Feb. 11, 2011
BOSTON — The Massachusetts Senate wants to freeze the state's unemployment insurance rate — the tax paid by employers to cover the cost of jobless benefits.
Because the unemployment rate has remained relatively high, Massachusetts' unemployment trust fund has been teetering on the border of solvency. To keep the jobless checks coming, an automatic trigger is supposed to kick in which would increase the taxes paid by business owners by $230 more per employee per year.
But the Senate voted unanimously Thursday to keep the state's unemployment insurance rate where it is, arguing that the freeze is necessary to ease the burden on small businesses.
Senate Ways and Means Chair Stephen Brewer of Barre advocated for the tax freeze on the Senate floor.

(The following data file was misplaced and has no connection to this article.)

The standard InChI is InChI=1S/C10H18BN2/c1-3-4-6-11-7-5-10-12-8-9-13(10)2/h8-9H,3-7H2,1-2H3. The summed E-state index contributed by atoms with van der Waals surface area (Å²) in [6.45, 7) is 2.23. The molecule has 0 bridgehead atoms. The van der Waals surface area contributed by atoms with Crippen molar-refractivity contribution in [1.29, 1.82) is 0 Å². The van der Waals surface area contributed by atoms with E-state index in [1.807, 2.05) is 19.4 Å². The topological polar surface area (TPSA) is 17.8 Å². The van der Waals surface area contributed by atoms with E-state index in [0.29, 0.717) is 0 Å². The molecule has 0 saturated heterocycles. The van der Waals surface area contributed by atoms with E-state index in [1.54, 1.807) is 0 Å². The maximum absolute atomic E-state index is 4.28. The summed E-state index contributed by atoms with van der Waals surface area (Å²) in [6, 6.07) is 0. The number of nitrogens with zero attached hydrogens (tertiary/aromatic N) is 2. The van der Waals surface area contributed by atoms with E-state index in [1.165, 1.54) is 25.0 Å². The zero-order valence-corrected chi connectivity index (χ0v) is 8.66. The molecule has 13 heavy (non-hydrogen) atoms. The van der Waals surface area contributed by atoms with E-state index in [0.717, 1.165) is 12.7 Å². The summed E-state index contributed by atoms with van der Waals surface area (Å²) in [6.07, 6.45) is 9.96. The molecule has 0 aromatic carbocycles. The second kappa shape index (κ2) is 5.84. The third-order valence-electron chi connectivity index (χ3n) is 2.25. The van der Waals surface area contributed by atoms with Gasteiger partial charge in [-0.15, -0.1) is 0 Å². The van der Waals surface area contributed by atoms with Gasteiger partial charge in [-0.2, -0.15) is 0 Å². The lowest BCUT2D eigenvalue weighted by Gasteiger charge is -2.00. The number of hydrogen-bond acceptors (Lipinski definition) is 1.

“Given the fragile condition of the state’s economic recovery, sharply increasing costs on businesses could be devastating," Barre said. "By freezing the schedule, we will give Bay State employers some breathing room to help them get through the year.”
If the House and the governor agree to the tax freeze, and the jobless picture fails to improve, the state might have to take out a loan from the federal government to cover the benefits. And that’s money that will eventually need to be paid back by business owners through higher federal unemployment taxes.
But Brewer says the tax freeze is worth it. The federal loans are-interest free until next September. And there’s pressure in Washington to defer interest payments for another two years, although Republicans may oppose that plan. Brewer says the numbers just make sense:
"The measure is financially sound. Last year when the state similarly froze the schedule, the federal trust fund was fully reimbursed before any interest penalties were triggered," Brewer said.
The rate-freeze bill now goes to the House.